Natural killer (NK) cells are reproducibly mobilized into the circulation in response to intense physical exercise or acute psychological stress, and altered expression of adhesion molecules potentially contributes to NK-cell mobilization. Studies of leukocyte mobilization during acute stress have used psychological stressors which facilitate tight experimental control but have limited applicability to everyday life. We therefore used a laboratory model of marital conflict as an experientially meaningful acute stressor to elucidate relationships among conflict, cardiovascular reactivity, and altered leukocyte phenotype and function. Forty-one ethnically diverse, nondistressed, healthy married couples were asked to discuss a specific problem in their marriage for 15 min. Blood pressure and heart rate were measured before, during, and after the discussion, and blood was remotely drawn at the same time points to quantify numbers of specific leukocyte subsets, NK-cell adhesion molecule expression, and NK cytotoxicity. Couples responded to the conflict task with cardiovascular reactivity; increases in the percentages of circulating NK cells and CD8+ T cells and decreases in the percentage of circulating CD4+ T cells; decreases in the percentage of NK cells that express L-selectin; and increases in NK-cell cytotoxicity without a commensurate increase in per-cell cytotoxicity. Rapid downregulation or shedding of L-selectin (CD62L) from NK cells did not contribute to their mobilization during conflict. Instead, CD62L- NK cells were mobilized while CD62L+ NK cells were selectively retained in the vascular marginating pool and/or in extravascular tissue. From a broader perspective, the data support the hypothesis that altered trafficking of specific leukocyte subsets is an integral component of the fight-or-flight response to an acute stressor. (C) 2000 Academic Press.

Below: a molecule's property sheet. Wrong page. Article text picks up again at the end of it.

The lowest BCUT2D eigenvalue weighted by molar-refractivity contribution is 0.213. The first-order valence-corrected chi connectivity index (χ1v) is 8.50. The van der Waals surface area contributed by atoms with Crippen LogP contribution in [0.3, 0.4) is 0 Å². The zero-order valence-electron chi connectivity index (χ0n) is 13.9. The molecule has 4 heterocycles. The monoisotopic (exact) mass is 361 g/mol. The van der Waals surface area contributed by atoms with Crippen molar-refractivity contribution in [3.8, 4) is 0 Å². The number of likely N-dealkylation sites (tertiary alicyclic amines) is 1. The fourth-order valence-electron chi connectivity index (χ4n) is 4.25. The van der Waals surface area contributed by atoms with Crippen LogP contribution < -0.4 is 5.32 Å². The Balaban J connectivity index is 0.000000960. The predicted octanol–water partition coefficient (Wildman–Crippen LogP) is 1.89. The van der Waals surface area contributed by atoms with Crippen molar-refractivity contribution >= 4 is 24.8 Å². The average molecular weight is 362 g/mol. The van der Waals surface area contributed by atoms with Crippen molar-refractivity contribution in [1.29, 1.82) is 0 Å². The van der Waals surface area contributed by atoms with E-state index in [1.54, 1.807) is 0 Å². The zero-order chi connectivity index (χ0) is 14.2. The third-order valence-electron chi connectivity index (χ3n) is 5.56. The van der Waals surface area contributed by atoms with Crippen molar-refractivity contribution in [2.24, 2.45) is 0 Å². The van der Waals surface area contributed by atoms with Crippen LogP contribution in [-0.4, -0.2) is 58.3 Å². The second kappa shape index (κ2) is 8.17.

- Adhesion molecule
- Natural killer
ASJC Scopus subject areas
- Endocrine and Autonomic Systems
- Behavioral Neuroscience